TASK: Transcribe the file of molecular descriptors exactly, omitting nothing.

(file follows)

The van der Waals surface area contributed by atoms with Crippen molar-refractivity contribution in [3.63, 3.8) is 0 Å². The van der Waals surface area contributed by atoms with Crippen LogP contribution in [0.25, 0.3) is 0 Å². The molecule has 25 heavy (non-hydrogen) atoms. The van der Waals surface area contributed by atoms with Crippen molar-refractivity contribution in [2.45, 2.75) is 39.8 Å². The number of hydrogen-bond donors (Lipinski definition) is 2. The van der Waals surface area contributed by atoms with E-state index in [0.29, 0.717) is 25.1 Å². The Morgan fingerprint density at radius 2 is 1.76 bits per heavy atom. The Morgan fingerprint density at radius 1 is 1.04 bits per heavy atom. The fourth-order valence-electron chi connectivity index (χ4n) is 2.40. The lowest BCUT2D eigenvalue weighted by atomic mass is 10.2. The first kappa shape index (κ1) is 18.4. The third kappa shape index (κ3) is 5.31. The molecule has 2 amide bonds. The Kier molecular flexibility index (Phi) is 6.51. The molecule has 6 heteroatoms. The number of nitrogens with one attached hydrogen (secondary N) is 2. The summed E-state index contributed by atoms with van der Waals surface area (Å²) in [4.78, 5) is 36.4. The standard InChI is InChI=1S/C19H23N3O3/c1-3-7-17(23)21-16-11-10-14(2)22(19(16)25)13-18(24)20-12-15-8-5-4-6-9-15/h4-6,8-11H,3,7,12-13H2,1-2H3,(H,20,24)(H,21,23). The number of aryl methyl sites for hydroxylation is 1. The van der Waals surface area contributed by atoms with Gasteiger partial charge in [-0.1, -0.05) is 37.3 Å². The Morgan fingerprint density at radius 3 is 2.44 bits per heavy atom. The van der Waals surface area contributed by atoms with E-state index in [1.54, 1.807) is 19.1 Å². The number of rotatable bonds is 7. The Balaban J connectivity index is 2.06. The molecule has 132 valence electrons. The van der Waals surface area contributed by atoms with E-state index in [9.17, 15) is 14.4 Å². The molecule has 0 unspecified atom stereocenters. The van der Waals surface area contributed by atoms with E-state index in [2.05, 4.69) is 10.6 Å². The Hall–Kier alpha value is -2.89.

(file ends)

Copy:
The van der Waals surface area contributed by atoms with Crippen molar-refractivity contribution in [3.63, 3.8) is 0 Å². The van der Waals surface area contributed by atoms with Crippen LogP contribution in [0.25, 0.3) is 0 Å². The molecule has 25 heavy (non-hydrogen) atoms. The van der Waals surface area contributed by atoms with Crippen molar-refractivity contribution in [2.45, 2.75) is 39.8 Å². The number of hydrogen-bond donors (Lipinski definition) is 2. The van der Waals surface area contributed by atoms with E-state index in [0.29, 0.717) is 25.1 Å². The Morgan fingerprint density at radius 2 is 1.76 bits per heavy atom. The Morgan fingerprint density at radius 1 is 1.04 bits per heavy atom. The fourth-order valence-electron chi connectivity index (χ4n) is 2.40. The lowest BCUT2D eigenvalue weighted by atomic mass is 10.2. The first kappa shape index (κ1) is 18.4. The third kappa shape index (κ3) is 5.31. The molecule has 2 amide bonds. The Kier molecular flexibility index (Phi) is 6.51. The molecule has 6 heteroatoms. The number of nitrogens with one attached hydrogen (secondary N) is 2. The summed E-state index contributed by atoms with van der Waals surface area (Å²) in [4.78, 5) is 36.4. The standard InChI is InChI=1S/C19H23N3O3/c1-3-7-17(23)21-16-11-10-14(2)22(19(16)25)13-18(24)20-12-15-8-5-4-6-9-15/h4-6,8-11H,3,7,12-13H2,1-2H3,(H,20,24)(H,21,23). The number of aryl methyl sites for hydroxylation is 1. The van der Waals surface area contributed by atoms with Gasteiger partial charge in [-0.1, -0.05) is 37.3 Å². The Morgan fingerprint density at radius 3 is 2.44 bits per heavy atom. The van der Waals surface area contributed by atoms with E-state index in [1.54, 1.807) is 19.1 Å². The number of rotatable bonds is 7. The Balaban J connectivity index is 2.06. The molecule has 132 valence electrons. The van der Waals surface area contributed by atoms with E-state index in [9.17, 15) is 14.4 Å². The molecule has 0 unspecified atom stereocenters. The van der Waals surface area contributed by atoms with E-state index in [2.05, 4.69) is 10.6 Å². The Hall–Kier alpha value is -2.89.